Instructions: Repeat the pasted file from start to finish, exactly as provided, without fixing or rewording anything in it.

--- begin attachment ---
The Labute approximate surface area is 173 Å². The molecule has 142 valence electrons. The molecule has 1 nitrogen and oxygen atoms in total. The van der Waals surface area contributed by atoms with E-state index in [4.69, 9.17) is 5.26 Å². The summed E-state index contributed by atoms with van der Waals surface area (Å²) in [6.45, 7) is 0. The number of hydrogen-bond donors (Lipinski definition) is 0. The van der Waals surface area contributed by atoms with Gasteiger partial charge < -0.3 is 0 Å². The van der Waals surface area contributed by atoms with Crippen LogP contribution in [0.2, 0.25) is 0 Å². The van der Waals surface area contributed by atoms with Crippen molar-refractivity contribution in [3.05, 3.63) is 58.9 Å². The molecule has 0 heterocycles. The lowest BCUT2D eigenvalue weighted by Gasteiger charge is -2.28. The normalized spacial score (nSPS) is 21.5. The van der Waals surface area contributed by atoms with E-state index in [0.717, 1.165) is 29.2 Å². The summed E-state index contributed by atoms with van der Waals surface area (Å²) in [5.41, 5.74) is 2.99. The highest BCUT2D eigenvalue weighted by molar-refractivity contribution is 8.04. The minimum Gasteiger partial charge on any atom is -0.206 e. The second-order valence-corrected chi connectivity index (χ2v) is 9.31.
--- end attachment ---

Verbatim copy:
The Labute approximate surface area is 173 Å². The molecule has 142 valence electrons. The molecule has 1 nitrogen and oxygen atoms in total. The van der Waals surface area contributed by atoms with E-state index in [4.69, 9.17) is 5.26 Å². The summed E-state index contributed by atoms with van der Waals surface area (Å²) in [6.45, 7) is 0. The number of hydrogen-bond donors (Lipinski definition) is 0. The van der Waals surface area contributed by atoms with Gasteiger partial charge < -0.3 is 0 Å². The van der Waals surface area contributed by atoms with Crippen LogP contribution in [0.2, 0.25) is 0 Å². The van der Waals surface area contributed by atoms with Crippen molar-refractivity contribution in [3.05, 3.63) is 58.9 Å². The molecule has 0 heterocycles. The lowest BCUT2D eigenvalue weighted by Gasteiger charge is -2.28. The normalized spacial score (nSPS) is 21.5. The van der Waals surface area contributed by atoms with E-state index in [0.717, 1.165) is 29.2 Å². The summed E-state index contributed by atoms with van der Waals surface area (Å²) in [5.41, 5.74) is 2.99. The highest BCUT2D eigenvalue weighted by molar-refractivity contribution is 8.04. The minimum Gasteiger partial charge on any atom is -0.206 e. The second-order valence-corrected chi connectivity index (χ2v) is 9.31.